A character arc that is really meaningful and close to me.
One might think this is a book that wants to talk about “the mindset of people at the time”, but I want people to know that is still really relevant today.

I’m an atheist and a lesbian. I’ve always known about the first but not about the second. How long did it take me to be somewhat comfortable with that after being raised in this kind of deeply homophobic religious environment – if I start counting from the moment I knew and understood that there was nothing wrong with being gay?
Three years, and I don’t even believe in sin. You internalize that sort of thing. If I internalized homophobia on a deep level, Celine internalized that women should make themselves small, be humble, not crave power and feel anything remotely positive in being able to best their attackers. She knows she did the right thing, she knows defending herself was the right thing, but what you know doesn’t matter. She hates herself and has to work through it. Which she does, and she’ll probably continue to do in the following books.


Power: who has it, who craves it

There’s something wonderful about seeing marginalized people be involved in a historical narrative that is specifically about power. Reading about La Cour des Lions, an underground supernatural society composed mostly by people of color and queer people, is the best kind of escapism. The kind that asks, what if the ones that white American society always tried to make powerless weren’t powerless at all, in more than one way? That’s giving power to those who usually don’t get it in fantasy – much less historical fantasy – books, which is why I love that this wasn’t contemporary.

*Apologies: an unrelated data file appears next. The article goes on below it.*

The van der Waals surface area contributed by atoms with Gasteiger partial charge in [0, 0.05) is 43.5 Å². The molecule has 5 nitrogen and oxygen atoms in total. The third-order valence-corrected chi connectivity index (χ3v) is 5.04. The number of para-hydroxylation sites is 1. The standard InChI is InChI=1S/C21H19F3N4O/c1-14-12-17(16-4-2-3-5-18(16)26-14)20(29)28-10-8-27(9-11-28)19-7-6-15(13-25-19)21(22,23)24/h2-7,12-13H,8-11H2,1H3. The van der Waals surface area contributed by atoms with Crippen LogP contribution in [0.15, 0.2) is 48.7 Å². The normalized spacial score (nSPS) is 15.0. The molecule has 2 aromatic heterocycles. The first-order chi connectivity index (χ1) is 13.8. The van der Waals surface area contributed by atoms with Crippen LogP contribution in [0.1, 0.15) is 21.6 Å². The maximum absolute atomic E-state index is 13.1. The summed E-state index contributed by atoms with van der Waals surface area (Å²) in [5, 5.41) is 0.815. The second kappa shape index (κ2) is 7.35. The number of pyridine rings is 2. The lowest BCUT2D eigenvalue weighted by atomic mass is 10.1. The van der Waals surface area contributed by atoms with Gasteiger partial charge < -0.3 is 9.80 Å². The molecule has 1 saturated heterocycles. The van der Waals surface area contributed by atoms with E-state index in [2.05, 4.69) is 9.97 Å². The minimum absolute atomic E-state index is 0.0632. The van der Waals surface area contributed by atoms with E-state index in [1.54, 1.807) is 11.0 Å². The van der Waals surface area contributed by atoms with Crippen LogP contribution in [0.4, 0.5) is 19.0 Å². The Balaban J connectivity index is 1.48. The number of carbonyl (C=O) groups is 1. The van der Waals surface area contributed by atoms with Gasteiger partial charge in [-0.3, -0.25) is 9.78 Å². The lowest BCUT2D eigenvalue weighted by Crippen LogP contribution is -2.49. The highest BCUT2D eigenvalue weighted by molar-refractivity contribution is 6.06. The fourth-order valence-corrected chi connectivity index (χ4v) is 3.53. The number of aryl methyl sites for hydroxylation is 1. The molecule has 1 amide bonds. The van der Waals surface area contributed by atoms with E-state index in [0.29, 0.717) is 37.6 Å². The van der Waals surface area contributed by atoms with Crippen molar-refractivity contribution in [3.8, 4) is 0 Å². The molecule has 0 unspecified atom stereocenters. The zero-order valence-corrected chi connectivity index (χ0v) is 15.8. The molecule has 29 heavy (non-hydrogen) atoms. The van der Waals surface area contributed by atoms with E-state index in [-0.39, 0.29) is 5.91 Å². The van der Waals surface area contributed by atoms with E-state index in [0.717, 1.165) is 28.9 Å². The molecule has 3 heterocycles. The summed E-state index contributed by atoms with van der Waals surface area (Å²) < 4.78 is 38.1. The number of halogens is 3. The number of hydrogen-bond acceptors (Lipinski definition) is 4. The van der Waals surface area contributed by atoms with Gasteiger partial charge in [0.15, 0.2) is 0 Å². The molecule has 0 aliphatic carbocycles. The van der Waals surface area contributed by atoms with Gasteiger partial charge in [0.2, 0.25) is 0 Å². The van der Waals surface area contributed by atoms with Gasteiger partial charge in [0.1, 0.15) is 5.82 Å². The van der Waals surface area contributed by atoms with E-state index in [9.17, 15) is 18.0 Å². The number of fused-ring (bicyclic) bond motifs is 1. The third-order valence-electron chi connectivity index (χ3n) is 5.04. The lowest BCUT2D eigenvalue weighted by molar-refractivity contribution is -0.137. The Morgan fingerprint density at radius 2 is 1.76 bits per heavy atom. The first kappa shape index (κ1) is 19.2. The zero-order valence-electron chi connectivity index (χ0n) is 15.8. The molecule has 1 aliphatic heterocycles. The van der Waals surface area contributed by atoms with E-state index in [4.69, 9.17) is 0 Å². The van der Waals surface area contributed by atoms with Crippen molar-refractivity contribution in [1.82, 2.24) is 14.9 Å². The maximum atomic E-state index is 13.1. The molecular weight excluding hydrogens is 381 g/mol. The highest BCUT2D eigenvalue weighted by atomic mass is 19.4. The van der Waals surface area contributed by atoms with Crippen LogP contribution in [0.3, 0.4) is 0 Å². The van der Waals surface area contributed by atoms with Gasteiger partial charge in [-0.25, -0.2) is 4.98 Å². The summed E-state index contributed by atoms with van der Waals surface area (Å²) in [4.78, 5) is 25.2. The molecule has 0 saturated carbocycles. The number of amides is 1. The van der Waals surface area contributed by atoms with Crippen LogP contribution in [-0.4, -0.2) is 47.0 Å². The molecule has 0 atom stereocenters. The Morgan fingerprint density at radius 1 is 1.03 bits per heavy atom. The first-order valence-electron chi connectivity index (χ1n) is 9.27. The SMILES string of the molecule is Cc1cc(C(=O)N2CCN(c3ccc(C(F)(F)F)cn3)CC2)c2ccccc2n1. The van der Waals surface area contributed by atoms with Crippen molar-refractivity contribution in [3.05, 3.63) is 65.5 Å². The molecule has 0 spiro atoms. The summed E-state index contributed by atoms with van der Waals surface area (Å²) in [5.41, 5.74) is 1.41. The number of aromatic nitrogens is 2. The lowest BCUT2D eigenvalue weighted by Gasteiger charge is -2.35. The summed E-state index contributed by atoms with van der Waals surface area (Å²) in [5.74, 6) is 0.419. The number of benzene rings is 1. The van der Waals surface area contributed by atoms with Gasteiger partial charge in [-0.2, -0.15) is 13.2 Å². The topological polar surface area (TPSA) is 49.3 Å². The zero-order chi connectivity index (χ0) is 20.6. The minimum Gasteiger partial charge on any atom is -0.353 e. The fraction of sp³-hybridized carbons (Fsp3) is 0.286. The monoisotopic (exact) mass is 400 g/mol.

Reading about women who crave power is something I’ve always loved and yet rarely find outside villain origin stories. Yes, Celine is somewhat self-centered. The narrative doesn’t praise nor tear her down for that, and I appreciated that so much. The book even lets her make the classic clueless straight girl faux pas (“but I’m not into you” and the like) when the lesbian side character Odette comes out to her, and the book calls her out for it! I loved that scene. Celine is flawed and – in her words – reckless, incomplete and inappropriate, and I love her deeply.

Often, women are asked to choose between love and ambition; here, power is a central theme of the romance as well, which is the right thread to follow in a story involving vampires, if you ask me. Both potential love interests have power over Celine, and Celine is attracted to them both in spite and because of that, but most of all, she wants power over them. The idea that their attraction to her is one of their weaknesses is probably the most attractive thing about the whole tangle to her.

And while both relationships are unbalanced, the ways the two love interests approach the situation are very different and tied to the power/agency theme, which is why the romance being a hinted-at love triangle makes sense (fight me) even though you know who she’ll very likely choose:
🌹 the mysterious Sébastien Saint Germain tries to keep the main character at a distance because danger (probably the most Twilight-y thing), but he is stunned by how daring and fearless Celine can be.
🌹 Michael Grimaldi is also surprised by Celine, but he wants her to tone herself down. He just wants to keep Celine safe from this horrible supernatural world, after all. (Did I somehow manage to omit that people are being murdered? Yes I did)
[by the way, I find an all-PoC love triangle – both the love interests are biracial, Bastien is of Taíno descent and Michael is Italian and Black – inherently not cliché]